A few decades later, when passing through the campus, Harry was moved to see the extent of the changes made over the years, several of which were the result of recommendations he had made as a technical adviser for the University, a position he had held until 1986.

After finishing the bar admission courses, Harry had to go through the difficult experience of finding a place to article. Although everyone saluted his courage and perseverance, no one offered him an articling opportunity. Troubled by this observation, he decided to change his tactics during an interview with the Bureau des substituts du procureur général du Québec (the office of Crown Prosecutors of the Attorney General, now known as the office of the Director of Criminal and Penal Prosecutions (DPCP)) and asked from the outset that the questions concern his legal expertise and not his disability. His strategy paid off because Harry has been with the DPCP for more than 30 years. Well aware of the work and power that come with his position, he likes to recall his mother’s words: “It’s nice to be important but it even more important to be nice.”

For Harry, the DPCP is like a big family, where in spite of the occasional spat, people are closely knit. Among the highlights of his career, he feels privileged to have argued before the Supreme Court of Canada in R. v. Strecko (2009) 1 SCR 64. After an acquittal was entered by the Court of Quebec, convinced that the trial judge had misapplied the rules of law, he asked the Court of Appeal to set aside the trial decision and substitute a verdict of guilty. The Court of Appeal allowed his request, a decision affirmed by the Supreme Court. Even though he was unable to share this victory with the victim, who died during the court proceedings, he feels a sense of accomplishment.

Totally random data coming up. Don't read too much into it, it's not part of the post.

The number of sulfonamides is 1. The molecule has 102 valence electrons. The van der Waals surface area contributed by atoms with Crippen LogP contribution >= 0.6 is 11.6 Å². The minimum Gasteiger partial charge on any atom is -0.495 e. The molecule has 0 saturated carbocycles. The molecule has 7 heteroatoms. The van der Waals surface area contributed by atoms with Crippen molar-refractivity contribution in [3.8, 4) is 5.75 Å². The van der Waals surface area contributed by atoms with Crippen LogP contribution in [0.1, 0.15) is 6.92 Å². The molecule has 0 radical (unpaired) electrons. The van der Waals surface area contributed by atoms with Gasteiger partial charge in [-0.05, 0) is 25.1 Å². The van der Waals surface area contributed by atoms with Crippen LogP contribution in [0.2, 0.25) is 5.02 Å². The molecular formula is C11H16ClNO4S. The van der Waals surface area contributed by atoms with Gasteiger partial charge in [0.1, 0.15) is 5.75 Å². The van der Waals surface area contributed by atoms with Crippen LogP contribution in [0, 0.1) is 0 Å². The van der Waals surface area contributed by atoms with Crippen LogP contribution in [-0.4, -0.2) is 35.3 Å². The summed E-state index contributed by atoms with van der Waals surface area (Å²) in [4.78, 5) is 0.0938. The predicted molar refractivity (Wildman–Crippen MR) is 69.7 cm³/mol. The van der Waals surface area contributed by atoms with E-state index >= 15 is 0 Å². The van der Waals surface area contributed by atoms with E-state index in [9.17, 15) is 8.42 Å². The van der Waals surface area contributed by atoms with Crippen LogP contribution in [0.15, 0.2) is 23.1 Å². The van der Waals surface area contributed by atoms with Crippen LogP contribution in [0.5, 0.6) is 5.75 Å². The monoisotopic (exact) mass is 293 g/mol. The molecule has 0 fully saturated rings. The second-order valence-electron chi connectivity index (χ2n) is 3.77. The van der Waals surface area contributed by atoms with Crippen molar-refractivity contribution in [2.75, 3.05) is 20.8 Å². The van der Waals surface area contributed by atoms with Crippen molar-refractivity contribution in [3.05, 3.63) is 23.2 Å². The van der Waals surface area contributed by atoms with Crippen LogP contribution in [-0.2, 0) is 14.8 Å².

An athlete with a black belt in judo, his exploits in 1977 won him the Sylvio Cator award, named after a Haitian Olympian, a model of energy and success.

Involved in his community, he serves on the ethics committee of Judo Canada, is a co-founder of the Congrès des avocats et juristes noirs du Québec, headed the Association des avocats et notaires noirs du Québec (Association of black notaries and lawyers of Quebec)—which he would earnestly like to see revived—and served as a commissioner on Quebec’s Commission des droits de la personne et des droits de la jeunesse.

His contribution to society has earned him an award of excellence from the Haitian community (1988), particularly for broadcasting legal issues on radio station CIBL, as well as Honorary Citizenship from the City of Montreal (1998).

Harry Pierre-Étienne looks back over his 30-year career with satisfaction. He nevertheless has two wishes for the future: that the different bars adapt to the needs and reality of the visually impaired by capitalizing on new technologies, in particular, and that the DPCP’s door always remain open to anyone with a disability.

Hopefully, the digital shift that the Ministère de la Justice intends to take will allow decision-makers to recognize that openness to accessibility is essential.